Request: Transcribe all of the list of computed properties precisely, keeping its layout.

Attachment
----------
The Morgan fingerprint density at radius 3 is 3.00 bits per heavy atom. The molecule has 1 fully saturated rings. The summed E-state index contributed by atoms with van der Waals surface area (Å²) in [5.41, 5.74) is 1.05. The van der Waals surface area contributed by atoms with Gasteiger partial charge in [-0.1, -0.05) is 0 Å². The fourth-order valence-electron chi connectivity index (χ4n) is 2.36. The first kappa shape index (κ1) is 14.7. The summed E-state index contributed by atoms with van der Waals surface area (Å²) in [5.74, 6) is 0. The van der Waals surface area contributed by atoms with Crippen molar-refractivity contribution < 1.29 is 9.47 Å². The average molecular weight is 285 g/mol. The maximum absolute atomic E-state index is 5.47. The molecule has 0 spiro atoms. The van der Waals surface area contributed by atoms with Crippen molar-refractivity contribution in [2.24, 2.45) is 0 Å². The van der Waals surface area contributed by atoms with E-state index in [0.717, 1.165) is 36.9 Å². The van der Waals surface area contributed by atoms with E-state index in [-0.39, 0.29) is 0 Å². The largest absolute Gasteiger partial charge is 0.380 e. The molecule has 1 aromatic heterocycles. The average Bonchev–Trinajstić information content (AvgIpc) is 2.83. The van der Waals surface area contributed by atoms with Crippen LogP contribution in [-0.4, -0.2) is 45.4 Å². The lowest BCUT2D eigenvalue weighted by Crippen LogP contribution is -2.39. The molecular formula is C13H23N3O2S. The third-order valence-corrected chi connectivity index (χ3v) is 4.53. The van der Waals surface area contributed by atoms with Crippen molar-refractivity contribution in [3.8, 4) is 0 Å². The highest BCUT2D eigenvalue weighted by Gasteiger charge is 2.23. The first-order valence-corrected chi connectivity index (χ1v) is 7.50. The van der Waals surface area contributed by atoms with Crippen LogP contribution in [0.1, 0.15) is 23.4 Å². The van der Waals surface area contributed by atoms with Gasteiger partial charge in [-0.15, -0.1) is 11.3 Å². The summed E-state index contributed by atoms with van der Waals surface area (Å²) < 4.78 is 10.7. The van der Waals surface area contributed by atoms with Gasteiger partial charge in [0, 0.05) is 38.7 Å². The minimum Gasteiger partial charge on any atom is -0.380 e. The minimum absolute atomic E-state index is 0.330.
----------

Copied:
The Morgan fingerprint density at radius 3 is 3.00 bits per heavy atom. The molecule has 1 fully saturated rings. The summed E-state index contributed by atoms with van der Waals surface area (Å²) in [5.41, 5.74) is 1.05. The van der Waals surface area contributed by atoms with Gasteiger partial charge in [-0.1, -0.05) is 0 Å². The fourth-order valence-electron chi connectivity index (χ4n) is 2.36. The first kappa shape index (κ1) is 14.7. The summed E-state index contributed by atoms with van der Waals surface area (Å²) in [5.74, 6) is 0. The van der Waals surface area contributed by atoms with Crippen molar-refractivity contribution < 1.29 is 9.47 Å². The average molecular weight is 285 g/mol. The maximum absolute atomic E-state index is 5.47. The molecule has 0 spiro atoms. The van der Waals surface area contributed by atoms with Crippen molar-refractivity contribution in [2.24, 2.45) is 0 Å². The van der Waals surface area contributed by atoms with E-state index in [0.717, 1.165) is 36.9 Å². The van der Waals surface area contributed by atoms with E-state index in [-0.39, 0.29) is 0 Å². The largest absolute Gasteiger partial charge is 0.380 e. The molecule has 1 aromatic heterocycles. The average Bonchev–Trinajstić information content (AvgIpc) is 2.83. The van der Waals surface area contributed by atoms with Crippen LogP contribution in [-0.4, -0.2) is 45.4 Å². The lowest BCUT2D eigenvalue weighted by Crippen LogP contribution is -2.39. The molecular formula is C13H23N3O2S. The third-order valence-corrected chi connectivity index (χ3v) is 4.53. The van der Waals surface area contributed by atoms with Crippen molar-refractivity contribution in [3.8, 4) is 0 Å². The highest BCUT2D eigenvalue weighted by Gasteiger charge is 2.23. The first-order valence-corrected chi connectivity index (χ1v) is 7.50. The van der Waals surface area contributed by atoms with Crippen LogP contribution in [0.1, 0.15) is 23.4 Å². The van der Waals surface area contributed by atoms with Gasteiger partial charge in [-0.15, -0.1) is 11.3 Å². The summed E-state index contributed by atoms with van der Waals surface area (Å²) < 4.78 is 10.7. The van der Waals surface area contributed by atoms with Gasteiger partial charge in [0, 0.05) is 38.7 Å². The minimum Gasteiger partial charge on any atom is -0.380 e. The minimum absolute atomic E-state index is 0.330.